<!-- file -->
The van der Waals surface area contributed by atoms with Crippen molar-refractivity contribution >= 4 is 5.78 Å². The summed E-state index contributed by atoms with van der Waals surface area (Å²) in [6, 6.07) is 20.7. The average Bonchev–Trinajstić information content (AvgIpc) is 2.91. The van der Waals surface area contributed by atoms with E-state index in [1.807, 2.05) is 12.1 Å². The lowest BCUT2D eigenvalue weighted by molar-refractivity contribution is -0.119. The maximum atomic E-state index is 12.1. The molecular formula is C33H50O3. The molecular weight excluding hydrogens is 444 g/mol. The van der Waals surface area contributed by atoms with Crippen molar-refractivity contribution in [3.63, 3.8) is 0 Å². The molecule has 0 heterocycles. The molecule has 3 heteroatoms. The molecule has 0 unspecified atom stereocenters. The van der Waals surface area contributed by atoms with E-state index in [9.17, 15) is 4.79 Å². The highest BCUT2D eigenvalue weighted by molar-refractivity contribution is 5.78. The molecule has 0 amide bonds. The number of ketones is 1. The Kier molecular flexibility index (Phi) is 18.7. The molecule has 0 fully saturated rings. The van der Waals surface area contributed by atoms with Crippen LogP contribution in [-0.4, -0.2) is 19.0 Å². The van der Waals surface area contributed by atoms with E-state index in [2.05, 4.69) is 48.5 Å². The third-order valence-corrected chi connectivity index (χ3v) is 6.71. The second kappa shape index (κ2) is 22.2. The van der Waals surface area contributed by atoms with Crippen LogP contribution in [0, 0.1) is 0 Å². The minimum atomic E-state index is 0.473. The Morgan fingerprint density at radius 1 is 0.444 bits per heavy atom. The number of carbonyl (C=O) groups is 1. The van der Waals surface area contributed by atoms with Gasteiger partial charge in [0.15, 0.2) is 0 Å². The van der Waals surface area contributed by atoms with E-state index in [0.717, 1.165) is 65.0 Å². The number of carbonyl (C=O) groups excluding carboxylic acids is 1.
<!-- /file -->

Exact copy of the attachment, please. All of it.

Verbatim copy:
The van der Waals surface area contributed by atoms with Crippen molar-refractivity contribution >= 4 is 5.78 Å². The summed E-state index contributed by atoms with van der Waals surface area (Å²) in [6, 6.07) is 20.7. The average Bonchev–Trinajstić information content (AvgIpc) is 2.91. The van der Waals surface area contributed by atoms with E-state index in [1.807, 2.05) is 12.1 Å². The lowest BCUT2D eigenvalue weighted by molar-refractivity contribution is -0.119. The maximum atomic E-state index is 12.1. The molecular formula is C33H50O3. The molecular weight excluding hydrogens is 444 g/mol. The van der Waals surface area contributed by atoms with Crippen molar-refractivity contribution in [3.63, 3.8) is 0 Å². The molecule has 0 heterocycles. The molecule has 3 heteroatoms. The molecule has 0 unspecified atom stereocenters. The van der Waals surface area contributed by atoms with E-state index in [9.17, 15) is 4.79 Å². The highest BCUT2D eigenvalue weighted by molar-refractivity contribution is 5.78. The molecule has 0 amide bonds. The number of ketones is 1. The Kier molecular flexibility index (Phi) is 18.7. The molecule has 0 fully saturated rings. The van der Waals surface area contributed by atoms with Crippen LogP contribution in [-0.4, -0.2) is 19.0 Å². The van der Waals surface area contributed by atoms with E-state index in [2.05, 4.69) is 48.5 Å². The third-order valence-corrected chi connectivity index (χ3v) is 6.71. The second kappa shape index (κ2) is 22.2. The van der Waals surface area contributed by atoms with Crippen LogP contribution in [0, 0.1) is 0 Å². The minimum atomic E-state index is 0.473. The Morgan fingerprint density at radius 1 is 0.444 bits per heavy atom. The number of carbonyl (C=O) groups is 1. The van der Waals surface area contributed by atoms with Gasteiger partial charge in [0.15, 0.2) is 0 Å². The van der Waals surface area contributed by atoms with E-state index in [0.717, 1.165) is 65.0 Å². The number of carbonyl (C=O) groups excluding carboxylic acids is 1.